(Graphic By Taylor Rodriguez)

By Lex Gouyton
Staff reporter

Waking up to yet another text message about having to be tested for COVID-19 has become an annoying ritual it seems.

Being on a sports team during this pandemic means being tested an absurd amount of times in a three-month span, even though we are in the offseason.

For many spring sports, having a season, in general, is still up in the air. For many seniors, has become an anxiety-ridden topic of conversation. Any talk of a future season leaves me confused, purely because of the lack of clarity on the matter.

I can’t imagine the disappointment of a fall athlete when a game is postponed or canceled. Training day in and day out just to have yet another game ripped from the season must be frustrating.

How much joy has been stripped away by this pandemic of 2020?

I miss the simple pleasures of pre-COVID. I miss being able to go out without having to check twice before leaving the house to make sure you have a mask handy. I miss large gatherings and sporting events with fans from both teams, not just the home team.

I miss the simple luxuries that come with going off to college and experiencing freedom. I miss going to parties on the weekends to celebrate a win. I miss being able to hang out with large groups of friends and not having to worry about who they’ve been in contact with or if we’ve been exposed to a virus.

Now the thing we look forward to most is being able to rip that dreaded mask off as soon as we step foot outside.

How safe are we actually being though? In reality how many of your teammates, friends, co-workers, and even family are really going through the precautions to protect those who we love?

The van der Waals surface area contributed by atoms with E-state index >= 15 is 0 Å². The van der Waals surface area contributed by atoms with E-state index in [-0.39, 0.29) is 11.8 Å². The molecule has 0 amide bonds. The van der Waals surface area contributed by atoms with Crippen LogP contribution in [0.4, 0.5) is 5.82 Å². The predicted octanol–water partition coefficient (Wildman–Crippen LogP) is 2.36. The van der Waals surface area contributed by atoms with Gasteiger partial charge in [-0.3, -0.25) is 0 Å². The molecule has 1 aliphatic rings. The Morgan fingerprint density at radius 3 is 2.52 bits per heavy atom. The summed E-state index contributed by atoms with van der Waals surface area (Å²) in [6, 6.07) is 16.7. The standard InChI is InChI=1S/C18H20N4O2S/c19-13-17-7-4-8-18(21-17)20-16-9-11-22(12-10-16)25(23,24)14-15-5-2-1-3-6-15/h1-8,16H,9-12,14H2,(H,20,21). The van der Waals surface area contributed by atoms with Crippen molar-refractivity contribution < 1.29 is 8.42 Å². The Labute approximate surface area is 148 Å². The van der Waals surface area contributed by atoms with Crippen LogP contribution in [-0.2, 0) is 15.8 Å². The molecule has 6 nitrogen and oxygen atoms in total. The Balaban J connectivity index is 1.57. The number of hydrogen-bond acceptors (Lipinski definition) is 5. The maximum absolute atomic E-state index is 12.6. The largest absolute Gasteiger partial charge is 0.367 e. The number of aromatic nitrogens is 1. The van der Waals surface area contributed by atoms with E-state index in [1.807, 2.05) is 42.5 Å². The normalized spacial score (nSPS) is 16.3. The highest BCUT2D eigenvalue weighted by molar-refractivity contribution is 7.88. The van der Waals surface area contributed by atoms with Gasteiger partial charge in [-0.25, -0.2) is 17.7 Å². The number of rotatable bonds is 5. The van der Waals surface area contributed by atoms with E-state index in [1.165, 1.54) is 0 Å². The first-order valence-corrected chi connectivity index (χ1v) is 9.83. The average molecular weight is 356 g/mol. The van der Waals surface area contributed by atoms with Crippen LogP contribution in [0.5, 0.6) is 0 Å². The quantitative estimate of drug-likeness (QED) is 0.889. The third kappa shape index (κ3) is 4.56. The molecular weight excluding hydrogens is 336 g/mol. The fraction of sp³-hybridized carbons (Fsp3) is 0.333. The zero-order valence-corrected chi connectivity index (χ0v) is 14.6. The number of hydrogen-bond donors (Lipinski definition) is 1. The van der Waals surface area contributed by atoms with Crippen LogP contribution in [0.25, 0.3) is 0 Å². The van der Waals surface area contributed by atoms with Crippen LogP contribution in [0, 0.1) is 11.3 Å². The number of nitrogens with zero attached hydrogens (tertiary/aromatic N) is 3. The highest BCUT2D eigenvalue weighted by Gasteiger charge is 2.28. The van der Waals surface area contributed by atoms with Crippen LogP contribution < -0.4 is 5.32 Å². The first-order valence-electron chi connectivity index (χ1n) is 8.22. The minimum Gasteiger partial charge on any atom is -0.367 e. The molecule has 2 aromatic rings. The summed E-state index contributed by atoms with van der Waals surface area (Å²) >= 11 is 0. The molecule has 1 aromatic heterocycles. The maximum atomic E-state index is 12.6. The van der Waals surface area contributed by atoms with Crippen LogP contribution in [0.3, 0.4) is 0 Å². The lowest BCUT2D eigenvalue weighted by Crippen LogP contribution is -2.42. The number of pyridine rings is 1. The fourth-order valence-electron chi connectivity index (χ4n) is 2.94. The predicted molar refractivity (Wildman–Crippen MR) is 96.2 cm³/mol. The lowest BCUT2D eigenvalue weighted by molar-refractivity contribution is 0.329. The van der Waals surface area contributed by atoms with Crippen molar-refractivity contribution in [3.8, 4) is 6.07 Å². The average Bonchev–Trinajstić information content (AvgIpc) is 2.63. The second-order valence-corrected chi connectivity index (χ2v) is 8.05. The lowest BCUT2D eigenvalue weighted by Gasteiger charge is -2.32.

Traveling home for the holidays is on our minds lately. We are excited about the normalcy of a family gathering.

Southwestern has many students who are from different states. Others are from different countries. How many precautions are being taken in airports or once we arrive at home? Do we need to ask who our family members or friends have been around or exposed to before we hug them or finally get to see them after long periods?

It saddens me to think that I now have to ask my mom or dad who they have been around. I don’t want to ask if they’ve been wearing their mask outside their own homes.

Will we repeat the cycle in January? Will we have to be continually tested and wear masks anytime we leave our homes? Will games continue to be postponed or canceled for spring sports? Another pressing question is will we make it until May for the academic school year to end or will it be cut short?

And when students and faculty have returned from winter break, a question that plagues my mind is how many cases will pop up? Will there eventually be a death toll because people aren’t being considerate of the safety of those around them?

While in quarantine, I found myself bored out of my mind. I felt like I was on the brink of slipping into insanity. Not being able to hug my teammates or being able to simply go get food with my friends got to me more than I would like to admit.

I’d like to say I’m one of those people who thrives on my alone time. In all reality, being quarantined showed me just how much those around me mean and how much I value their physical presence in my life.

This seems to be the case with many. After quarantine, we now only want to be out with the public, due to going stir crazy.

This semester and overall academic year have brought so much uncertainty and fear for students, especially seniors.

The class of 2020 didn’t get to walk the stage for graduation. Will this happen to the class of 2021?

I am the first person in my family to attend college and graduate with a degree. It’s a big deal to me and is too many others who are completing the same achievement. Shouldn’t we all be celebrated as we deserve?

I would be willing to have two guests per person. I am willing to have two separate ceremonies in order for everyone to get to walk the stage with the people we have grown into adults with over the past two to four years. Those in the class of 2020 deserve the same opportunity.

We are willing to wait to hear a precautionary yes with restrictions, rather than an early no on the topic of walking the stage.

Will there be a post-COVID-19? Only we have the power to determine that by following the precautions and keeping not only ourselves but our loved ones safe as well.